What you need to know for this tax season

What you need to know for this tax season

What you need to know for this tax season

It’s time to file your income tax return. The Chartered Professional Accountants of British Columbia (CPABC) have put together a series of tax tips for the 2017 tax year to help British Columbians navigate through their income tax returns. Here are four general filing tips to help British Columbians get started on their income tax filings:

1. How much income tax do I have to pay?

The amount of taxes you have to pay is based on your annual income. The federal income tax brackets have changed for the 2017 tax year. Be sure to check them out before filing your income tax return. To reduce your taxes, check to see if you are eligible for any tax credits or tax deduction measures.

2. What is the deadline for filing my personal income tax return?

The deadline for filing personal income tax returns and paying any taxes owing for the 2017 tax year is Monday, April 30, 2018. However, if you are self-employed, the filing deadline for you (and your spouse or common-law partner) is Friday, June 15, 2018.

3. I have unused tax credits from my 2016 tax return, can I apply them in my tax return this year?

If you were unable to use certain deductions or tax credits from a previous tax year, you might be able to use them for the 2017 tax year. Some common items include:

Charitable donations: unused charitable donations may be carried forward five years;

Interest on student loans: unused student loan interest expenses may be carried forward five years; and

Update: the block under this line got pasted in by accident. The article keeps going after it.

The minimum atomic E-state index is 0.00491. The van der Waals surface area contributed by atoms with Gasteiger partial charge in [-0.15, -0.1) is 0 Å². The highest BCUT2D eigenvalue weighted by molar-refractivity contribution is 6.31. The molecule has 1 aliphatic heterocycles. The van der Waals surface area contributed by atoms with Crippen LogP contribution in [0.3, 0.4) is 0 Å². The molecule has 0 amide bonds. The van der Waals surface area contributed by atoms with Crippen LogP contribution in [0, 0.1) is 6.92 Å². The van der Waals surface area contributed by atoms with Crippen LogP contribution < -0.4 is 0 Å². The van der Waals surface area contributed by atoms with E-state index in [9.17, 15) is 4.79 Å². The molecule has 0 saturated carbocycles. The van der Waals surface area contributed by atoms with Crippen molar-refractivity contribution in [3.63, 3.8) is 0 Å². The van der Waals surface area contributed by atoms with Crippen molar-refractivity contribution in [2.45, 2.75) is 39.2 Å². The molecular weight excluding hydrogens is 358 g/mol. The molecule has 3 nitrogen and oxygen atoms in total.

Home office expenses: excess un-deducted home office expenses of an employee or a self-employed individual may be carried forward indefinitely and applied against income from the same office or employment, or from the same business.

4. Can I transfer income tax credits to my spouse?

You can transfer some income tax credits to your spouse or common-law partner. Transferable credits include the age credit, disability credit, pension income credit, and your own education and tuition fee credit. If you are able to reduce your taxes payable to zero without using all of your available credits, you might consider transferring some of these unused credits to your spouse’s return. Don’t let your credits go to waste.

Learn more about the changes for the 2017 tax year and other tax tips with CPABC’s RRSP and Tax Tips at www.rrspandtaxtips.com.

Submitted by Chartered Professional Accountants British Columbia